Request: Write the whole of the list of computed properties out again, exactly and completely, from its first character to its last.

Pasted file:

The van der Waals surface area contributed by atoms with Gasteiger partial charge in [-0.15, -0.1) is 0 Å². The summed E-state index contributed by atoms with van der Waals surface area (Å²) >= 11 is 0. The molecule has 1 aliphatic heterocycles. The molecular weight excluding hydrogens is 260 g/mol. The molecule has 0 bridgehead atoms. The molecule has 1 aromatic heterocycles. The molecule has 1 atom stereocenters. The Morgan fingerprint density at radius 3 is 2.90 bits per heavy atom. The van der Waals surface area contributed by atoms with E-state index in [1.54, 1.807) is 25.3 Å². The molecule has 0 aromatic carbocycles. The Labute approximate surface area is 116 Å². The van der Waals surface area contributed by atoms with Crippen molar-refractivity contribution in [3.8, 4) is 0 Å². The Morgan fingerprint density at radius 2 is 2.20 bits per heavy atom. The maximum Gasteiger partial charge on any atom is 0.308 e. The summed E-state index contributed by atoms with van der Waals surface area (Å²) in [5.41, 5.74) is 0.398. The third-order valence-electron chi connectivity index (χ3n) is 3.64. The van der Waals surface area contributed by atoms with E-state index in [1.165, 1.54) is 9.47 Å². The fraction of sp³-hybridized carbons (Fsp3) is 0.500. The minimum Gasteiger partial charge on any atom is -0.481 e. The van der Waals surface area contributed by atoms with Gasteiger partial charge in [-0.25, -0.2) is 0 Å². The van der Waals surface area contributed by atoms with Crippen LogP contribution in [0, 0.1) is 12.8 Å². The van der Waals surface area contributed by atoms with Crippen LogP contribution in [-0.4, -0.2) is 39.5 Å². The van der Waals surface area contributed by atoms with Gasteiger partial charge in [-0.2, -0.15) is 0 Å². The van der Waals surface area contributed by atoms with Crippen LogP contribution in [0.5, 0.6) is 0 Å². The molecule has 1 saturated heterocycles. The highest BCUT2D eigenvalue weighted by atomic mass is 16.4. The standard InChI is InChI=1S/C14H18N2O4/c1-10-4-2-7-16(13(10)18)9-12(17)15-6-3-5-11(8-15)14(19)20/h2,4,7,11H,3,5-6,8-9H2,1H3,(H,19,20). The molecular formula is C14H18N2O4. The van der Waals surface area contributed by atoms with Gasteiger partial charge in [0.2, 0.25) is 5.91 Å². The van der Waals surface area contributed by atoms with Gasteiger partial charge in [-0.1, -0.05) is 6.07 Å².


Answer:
The van der Waals surface area contributed by atoms with Gasteiger partial charge in [-0.15, -0.1) is 0 Å². The summed E-state index contributed by atoms with van der Waals surface area (Å²) >= 11 is 0. The molecule has 1 aliphatic heterocycles. The molecular weight excluding hydrogens is 260 g/mol. The molecule has 0 bridgehead atoms. The molecule has 1 aromatic heterocycles. The molecule has 1 atom stereocenters. The Morgan fingerprint density at radius 3 is 2.90 bits per heavy atom. The van der Waals surface area contributed by atoms with E-state index in [1.54, 1.807) is 25.3 Å². The molecule has 0 aromatic carbocycles. The Labute approximate surface area is 116 Å². The van der Waals surface area contributed by atoms with Crippen molar-refractivity contribution in [3.8, 4) is 0 Å². The Morgan fingerprint density at radius 2 is 2.20 bits per heavy atom. The maximum Gasteiger partial charge on any atom is 0.308 e. The summed E-state index contributed by atoms with van der Waals surface area (Å²) in [5.41, 5.74) is 0.398. The third-order valence-electron chi connectivity index (χ3n) is 3.64. The van der Waals surface area contributed by atoms with E-state index in [1.165, 1.54) is 9.47 Å². The fraction of sp³-hybridized carbons (Fsp3) is 0.500. The minimum Gasteiger partial charge on any atom is -0.481 e. The van der Waals surface area contributed by atoms with Gasteiger partial charge in [-0.25, -0.2) is 0 Å². The van der Waals surface area contributed by atoms with Crippen LogP contribution in [0, 0.1) is 12.8 Å². The van der Waals surface area contributed by atoms with Crippen LogP contribution in [-0.4, -0.2) is 39.5 Å². The van der Waals surface area contributed by atoms with Gasteiger partial charge in [-0.2, -0.15) is 0 Å². The van der Waals surface area contributed by atoms with Crippen LogP contribution in [0.5, 0.6) is 0 Å². The molecule has 1 saturated heterocycles. The highest BCUT2D eigenvalue weighted by atomic mass is 16.4. The standard InChI is InChI=1S/C14H18N2O4/c1-10-4-2-7-16(13(10)18)9-12(17)15-6-3-5-11(8-15)14(19)20/h2,4,7,11H,3,5-6,8-9H2,1H3,(H,19,20). The molecular formula is C14H18N2O4. The van der Waals surface area contributed by atoms with Gasteiger partial charge in [0.2, 0.25) is 5.91 Å². The van der Waals surface area contributed by atoms with Gasteiger partial charge in [-0.1, -0.05) is 6.07 Å².